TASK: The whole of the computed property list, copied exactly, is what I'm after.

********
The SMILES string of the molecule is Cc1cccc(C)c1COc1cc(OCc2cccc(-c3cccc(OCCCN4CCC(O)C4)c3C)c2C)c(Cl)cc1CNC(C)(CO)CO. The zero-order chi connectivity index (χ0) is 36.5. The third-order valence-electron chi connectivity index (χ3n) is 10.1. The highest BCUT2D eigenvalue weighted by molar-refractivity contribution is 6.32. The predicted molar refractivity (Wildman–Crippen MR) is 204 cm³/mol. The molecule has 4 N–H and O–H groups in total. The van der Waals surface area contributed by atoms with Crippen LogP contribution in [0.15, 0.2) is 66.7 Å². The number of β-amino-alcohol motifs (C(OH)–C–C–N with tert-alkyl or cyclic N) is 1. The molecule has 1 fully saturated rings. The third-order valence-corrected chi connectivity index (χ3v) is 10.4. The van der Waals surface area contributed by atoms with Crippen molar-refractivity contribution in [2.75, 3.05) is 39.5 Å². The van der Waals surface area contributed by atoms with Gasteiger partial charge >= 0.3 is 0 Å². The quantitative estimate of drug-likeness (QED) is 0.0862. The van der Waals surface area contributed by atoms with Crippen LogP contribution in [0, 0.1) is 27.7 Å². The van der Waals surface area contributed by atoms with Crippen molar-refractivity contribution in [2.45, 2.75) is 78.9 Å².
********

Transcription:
The SMILES string of the molecule is Cc1cccc(C)c1COc1cc(OCc2cccc(-c3cccc(OCCCN4CCC(O)C4)c3C)c2C)c(Cl)cc1CNC(C)(CO)CO. The zero-order chi connectivity index (χ0) is 36.5. The third-order valence-electron chi connectivity index (χ3n) is 10.1. The highest BCUT2D eigenvalue weighted by molar-refractivity contribution is 6.32. The predicted molar refractivity (Wildman–Crippen MR) is 204 cm³/mol. The molecule has 4 N–H and O–H groups in total. The van der Waals surface area contributed by atoms with Crippen LogP contribution in [0.15, 0.2) is 66.7 Å². The number of β-amino-alcohol motifs (C(OH)–C–C–N with tert-alkyl or cyclic N) is 1. The molecule has 1 fully saturated rings. The third-order valence-corrected chi connectivity index (χ3v) is 10.4. The van der Waals surface area contributed by atoms with Crippen molar-refractivity contribution in [2.75, 3.05) is 39.5 Å². The van der Waals surface area contributed by atoms with Gasteiger partial charge >= 0.3 is 0 Å². The quantitative estimate of drug-likeness (QED) is 0.0862. The van der Waals surface area contributed by atoms with Crippen LogP contribution in [0, 0.1) is 27.7 Å². The van der Waals surface area contributed by atoms with Crippen molar-refractivity contribution in [2.45, 2.75) is 78.9 Å².